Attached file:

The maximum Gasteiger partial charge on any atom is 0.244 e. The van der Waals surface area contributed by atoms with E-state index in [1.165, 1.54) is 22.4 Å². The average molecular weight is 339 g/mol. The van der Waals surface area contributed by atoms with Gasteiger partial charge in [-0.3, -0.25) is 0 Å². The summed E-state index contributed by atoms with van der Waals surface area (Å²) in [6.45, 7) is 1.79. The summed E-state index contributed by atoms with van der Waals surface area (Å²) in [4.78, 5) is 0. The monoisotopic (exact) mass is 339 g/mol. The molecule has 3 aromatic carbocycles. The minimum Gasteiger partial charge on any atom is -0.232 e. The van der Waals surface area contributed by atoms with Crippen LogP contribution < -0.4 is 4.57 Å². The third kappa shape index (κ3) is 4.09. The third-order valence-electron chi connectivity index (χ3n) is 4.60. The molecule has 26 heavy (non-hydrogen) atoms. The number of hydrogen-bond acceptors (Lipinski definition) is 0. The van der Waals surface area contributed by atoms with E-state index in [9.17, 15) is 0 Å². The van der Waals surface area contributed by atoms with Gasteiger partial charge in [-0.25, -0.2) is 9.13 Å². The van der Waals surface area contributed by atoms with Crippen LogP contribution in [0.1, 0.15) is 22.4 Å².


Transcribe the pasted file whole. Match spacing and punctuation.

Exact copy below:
The maximum Gasteiger partial charge on any atom is 0.244 e. The van der Waals surface area contributed by atoms with E-state index in [1.165, 1.54) is 22.4 Å². The average molecular weight is 339 g/mol. The van der Waals surface area contributed by atoms with Gasteiger partial charge in [-0.3, -0.25) is 0 Å². The summed E-state index contributed by atoms with van der Waals surface area (Å²) in [6.45, 7) is 1.79. The summed E-state index contributed by atoms with van der Waals surface area (Å²) in [4.78, 5) is 0. The monoisotopic (exact) mass is 339 g/mol. The molecule has 3 aromatic carbocycles. The minimum Gasteiger partial charge on any atom is -0.232 e. The van der Waals surface area contributed by atoms with Crippen LogP contribution < -0.4 is 4.57 Å². The third kappa shape index (κ3) is 4.09. The third-order valence-electron chi connectivity index (χ3n) is 4.60. The molecule has 26 heavy (non-hydrogen) atoms. The number of hydrogen-bond acceptors (Lipinski definition) is 0. The van der Waals surface area contributed by atoms with E-state index in [9.17, 15) is 0 Å². The van der Waals surface area contributed by atoms with Gasteiger partial charge in [-0.25, -0.2) is 9.13 Å². The van der Waals surface area contributed by atoms with Crippen LogP contribution in [0.1, 0.15) is 22.4 Å².